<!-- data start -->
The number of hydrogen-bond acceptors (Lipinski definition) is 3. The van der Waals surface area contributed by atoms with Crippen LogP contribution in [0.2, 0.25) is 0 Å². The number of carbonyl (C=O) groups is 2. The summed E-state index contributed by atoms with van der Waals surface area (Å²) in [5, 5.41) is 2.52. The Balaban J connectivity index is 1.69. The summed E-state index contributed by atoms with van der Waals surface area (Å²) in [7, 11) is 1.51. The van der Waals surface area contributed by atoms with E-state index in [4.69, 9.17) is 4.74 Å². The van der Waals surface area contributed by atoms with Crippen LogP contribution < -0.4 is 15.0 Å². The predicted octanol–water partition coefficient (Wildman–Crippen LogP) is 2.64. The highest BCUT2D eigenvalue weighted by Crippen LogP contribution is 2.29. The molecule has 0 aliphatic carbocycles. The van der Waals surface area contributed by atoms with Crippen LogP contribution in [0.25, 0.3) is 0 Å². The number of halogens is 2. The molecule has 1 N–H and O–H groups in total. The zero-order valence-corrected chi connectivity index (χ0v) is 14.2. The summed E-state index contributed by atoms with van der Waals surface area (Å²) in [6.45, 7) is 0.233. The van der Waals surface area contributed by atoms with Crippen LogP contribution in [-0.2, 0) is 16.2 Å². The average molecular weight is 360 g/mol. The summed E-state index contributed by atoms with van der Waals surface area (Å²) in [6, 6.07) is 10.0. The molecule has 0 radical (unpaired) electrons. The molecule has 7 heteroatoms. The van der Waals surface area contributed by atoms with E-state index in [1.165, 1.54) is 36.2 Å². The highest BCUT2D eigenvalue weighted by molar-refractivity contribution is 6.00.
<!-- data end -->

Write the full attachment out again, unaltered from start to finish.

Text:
The number of hydrogen-bond acceptors (Lipinski definition) is 3. The van der Waals surface area contributed by atoms with Crippen LogP contribution in [0.2, 0.25) is 0 Å². The number of carbonyl (C=O) groups is 2. The summed E-state index contributed by atoms with van der Waals surface area (Å²) in [5, 5.41) is 2.52. The Balaban J connectivity index is 1.69. The summed E-state index contributed by atoms with van der Waals surface area (Å²) in [7, 11) is 1.51. The van der Waals surface area contributed by atoms with E-state index in [4.69, 9.17) is 4.74 Å². The van der Waals surface area contributed by atoms with Crippen LogP contribution < -0.4 is 15.0 Å². The predicted octanol–water partition coefficient (Wildman–Crippen LogP) is 2.64. The highest BCUT2D eigenvalue weighted by Crippen LogP contribution is 2.29. The molecule has 0 aliphatic carbocycles. The van der Waals surface area contributed by atoms with Crippen LogP contribution in [0.25, 0.3) is 0 Å². The number of halogens is 2. The molecule has 1 N–H and O–H groups in total. The zero-order valence-corrected chi connectivity index (χ0v) is 14.2. The summed E-state index contributed by atoms with van der Waals surface area (Å²) in [6.45, 7) is 0.233. The van der Waals surface area contributed by atoms with Crippen LogP contribution in [-0.2, 0) is 16.2 Å². The average molecular weight is 360 g/mol. The summed E-state index contributed by atoms with van der Waals surface area (Å²) in [6, 6.07) is 10.0. The molecule has 0 radical (unpaired) electrons. The molecule has 7 heteroatoms. The van der Waals surface area contributed by atoms with E-state index in [1.165, 1.54) is 36.2 Å². The highest BCUT2D eigenvalue weighted by molar-refractivity contribution is 6.00.